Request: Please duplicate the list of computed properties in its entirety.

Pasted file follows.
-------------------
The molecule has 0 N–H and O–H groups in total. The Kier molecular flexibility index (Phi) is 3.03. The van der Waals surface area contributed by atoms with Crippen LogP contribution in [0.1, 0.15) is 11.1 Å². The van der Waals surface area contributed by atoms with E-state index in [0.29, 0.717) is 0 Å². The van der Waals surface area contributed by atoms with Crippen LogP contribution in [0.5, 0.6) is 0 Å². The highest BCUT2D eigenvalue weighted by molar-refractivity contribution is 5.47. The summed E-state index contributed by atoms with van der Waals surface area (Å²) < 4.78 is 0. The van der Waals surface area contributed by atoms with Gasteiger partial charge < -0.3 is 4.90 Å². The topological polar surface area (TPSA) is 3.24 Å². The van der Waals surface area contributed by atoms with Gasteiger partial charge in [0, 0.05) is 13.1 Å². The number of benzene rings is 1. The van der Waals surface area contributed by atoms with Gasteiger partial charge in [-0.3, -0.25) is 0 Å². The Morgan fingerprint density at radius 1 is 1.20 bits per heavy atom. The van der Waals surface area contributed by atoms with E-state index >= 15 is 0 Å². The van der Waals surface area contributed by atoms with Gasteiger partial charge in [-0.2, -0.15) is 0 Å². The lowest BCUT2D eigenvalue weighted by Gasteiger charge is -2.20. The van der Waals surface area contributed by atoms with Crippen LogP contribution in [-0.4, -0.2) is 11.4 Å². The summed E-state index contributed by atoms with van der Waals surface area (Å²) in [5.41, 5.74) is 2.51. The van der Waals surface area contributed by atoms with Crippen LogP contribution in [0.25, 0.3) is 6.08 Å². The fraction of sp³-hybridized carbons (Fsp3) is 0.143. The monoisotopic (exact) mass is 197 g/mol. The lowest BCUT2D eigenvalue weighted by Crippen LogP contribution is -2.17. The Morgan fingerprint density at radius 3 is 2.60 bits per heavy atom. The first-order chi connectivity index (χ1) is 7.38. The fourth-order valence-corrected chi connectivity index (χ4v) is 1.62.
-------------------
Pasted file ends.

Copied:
The molecule has 0 N–H and O–H groups in total. The Kier molecular flexibility index (Phi) is 3.03. The van der Waals surface area contributed by atoms with Crippen LogP contribution in [0.1, 0.15) is 11.1 Å². The van der Waals surface area contributed by atoms with E-state index in [0.29, 0.717) is 0 Å². The van der Waals surface area contributed by atoms with Crippen LogP contribution in [0.5, 0.6) is 0 Å². The highest BCUT2D eigenvalue weighted by molar-refractivity contribution is 5.47. The summed E-state index contributed by atoms with van der Waals surface area (Å²) < 4.78 is 0. The van der Waals surface area contributed by atoms with Gasteiger partial charge < -0.3 is 4.90 Å². The topological polar surface area (TPSA) is 3.24 Å². The van der Waals surface area contributed by atoms with Gasteiger partial charge in [0, 0.05) is 13.1 Å². The number of benzene rings is 1. The van der Waals surface area contributed by atoms with Gasteiger partial charge in [-0.3, -0.25) is 0 Å². The Morgan fingerprint density at radius 1 is 1.20 bits per heavy atom. The van der Waals surface area contributed by atoms with E-state index >= 15 is 0 Å². The van der Waals surface area contributed by atoms with Gasteiger partial charge in [-0.2, -0.15) is 0 Å². The lowest BCUT2D eigenvalue weighted by Gasteiger charge is -2.20. The van der Waals surface area contributed by atoms with Crippen LogP contribution in [-0.4, -0.2) is 11.4 Å². The summed E-state index contributed by atoms with van der Waals surface area (Å²) in [5.41, 5.74) is 2.51. The van der Waals surface area contributed by atoms with Crippen LogP contribution in [0.25, 0.3) is 6.08 Å². The fraction of sp³-hybridized carbons (Fsp3) is 0.143. The monoisotopic (exact) mass is 197 g/mol. The lowest BCUT2D eigenvalue weighted by Crippen LogP contribution is -2.17. The Morgan fingerprint density at radius 3 is 2.60 bits per heavy atom. The first-order chi connectivity index (χ1) is 7.38. The fourth-order valence-corrected chi connectivity index (χ4v) is 1.62.